Why a Healer Needs to Consider Race
Too often, “I don’t see color” is translated as, “I don’t want to hear about racism.” The white person who said these words might not have meant it that way at all—but it is important to be aware of how we are coming across in a context where there really are a lot of white people who just do not want to hear or know about racial pain.
Those of us who are white healers supporting BIPOC clients do need to take some extra steps to signal clearly that we are ready to listen, and ready to have our awareness stretched beyond our own lived experience, into domains of experience that we haven’t known.
We also need to take extra steps around being able to listen to these differences of experience without defensiveness, and without needing to explain, theorize, or otherwise “fix” someone else’s analysis or point of view. If a man felt free to explain to a woman how she should feel about facing sexism every day, or to tell her that it was really the same for men as for women, this would be invalidating.
With the best of intentions, it is still better just to listen and learn from those whose experience is different than our own. When we make it clear that we are not assuming that we are all the same, we open space for others to speak more freely. This is important in the treatment room when there are differences in skin color, so that we hold space that is clearly open to what we do not know.
Another place where white healers need to take extra steps to make welcoming space for BIPOC clients is in our ability to hear painful material that may trigger us. The reality of racism is very hard for an open-hearted white person to hear. It’s incredibly painful, and may trigger our own feelings of helplessness, shame, vulnerability, and rage. We may not know what to do with all of these feelings inside of us—which is often why we try to keep these topics outside of the treatment room.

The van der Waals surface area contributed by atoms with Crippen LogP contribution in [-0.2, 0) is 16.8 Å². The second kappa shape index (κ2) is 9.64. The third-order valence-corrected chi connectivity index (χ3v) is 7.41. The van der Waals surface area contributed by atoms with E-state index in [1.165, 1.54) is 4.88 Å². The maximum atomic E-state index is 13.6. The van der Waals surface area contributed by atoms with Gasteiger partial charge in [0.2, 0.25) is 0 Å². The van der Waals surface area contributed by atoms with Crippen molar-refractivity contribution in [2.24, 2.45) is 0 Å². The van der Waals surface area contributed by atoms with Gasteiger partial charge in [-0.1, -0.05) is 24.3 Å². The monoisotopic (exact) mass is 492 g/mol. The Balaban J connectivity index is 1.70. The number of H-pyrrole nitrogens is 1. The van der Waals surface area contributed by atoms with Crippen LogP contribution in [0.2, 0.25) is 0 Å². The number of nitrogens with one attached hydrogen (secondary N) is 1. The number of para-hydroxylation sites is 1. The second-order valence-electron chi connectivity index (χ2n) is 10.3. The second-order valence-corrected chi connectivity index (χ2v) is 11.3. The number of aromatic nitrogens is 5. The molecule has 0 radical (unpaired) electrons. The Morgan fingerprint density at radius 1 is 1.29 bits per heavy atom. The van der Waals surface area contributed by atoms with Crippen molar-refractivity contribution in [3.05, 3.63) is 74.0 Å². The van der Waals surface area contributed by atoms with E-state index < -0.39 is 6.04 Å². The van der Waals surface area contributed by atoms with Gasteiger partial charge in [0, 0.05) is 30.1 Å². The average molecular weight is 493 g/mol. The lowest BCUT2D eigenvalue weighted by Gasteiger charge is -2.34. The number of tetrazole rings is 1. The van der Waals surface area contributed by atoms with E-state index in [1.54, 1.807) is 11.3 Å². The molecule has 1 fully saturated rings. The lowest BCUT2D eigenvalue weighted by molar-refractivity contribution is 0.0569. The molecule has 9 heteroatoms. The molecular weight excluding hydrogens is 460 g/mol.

Fortunately, humility and honesty are still the best policy.
We can say, “What you are telling me is so powerful and painful that I am shaking inside. Can you please give me a moment to center and ground myself?”
We can say, “I don’t know if, as a white person who does not share your experience, I am even competent to address your concerns—but I would like to try.”
We can say, “I am doing my best to educate myself about how racial trauma might be showing up in my treatment room—including how my white face might be a trauma reminder for you.”
We can also keep in touch with our BIPOC fellow practitioners! This is crucial in establishing a diagnosis, because without being in touch with the reality of BIPOC concerns outside of the treatment room, we do not know how to gauge health. For instance, what does appropriate anger look like in a BIPOC person on the subject of police brutality? What does appropriate fear look like, or grief? Might these healthy emotions be at a different level in a BIPOC person than in a white person?
It’s hard to know, with only a white scale of reference, whether a someone’s degree of anger is a sign of Liver pathology, or a completely reasonable response to outrage. If we don’t know what it’s like to be living through someone’s daily life, we might consider them to be a Water-type when actually they are legitimately afraid. If we do not understand the magnitude of a community’s level of grief, we might consider the client to be dramatizing, rather than considering that we ourselves might be out of touch.
It is inevitable that marginalized people are more aware of mainstream perspectives than vice versa. BIPOC people are surrounded by white media and white culture; professional and other affinity groups are likely to centralize white perspectives and concerns. White practitioners, however, are far less likely to be aware of BIPOC perspectives. We need to go out of our way to ask, and to be good listeners to those who speak from outside our frame of reference.
That is why it’s crucial for practitioners with different skin color to stay in touch with each other about events that might be affecting one group more, or differently, than another group. As a community of colleagues, we can serve all of our clients more fully when we are aware of the realities of their circumstances.
Despite having genuinely good intentions and some level of awareness of racial issues, I am continually amazed by how clueless I am about things that I didn’t even realize that I was clueless about. Whew! It saves a lot of wear and tear just to assume that I am fairly ignorant, like a foreigner in an unknown land, right in the middle of America. Beginner’s Mind is our greatest asset in the treatment room—and that includes opening to how issues of race are affecting all of us.
Join me at one of my upcoming webinars, Whole Heart Whiteness. Although there is no charge for the workshops, donations are accepted.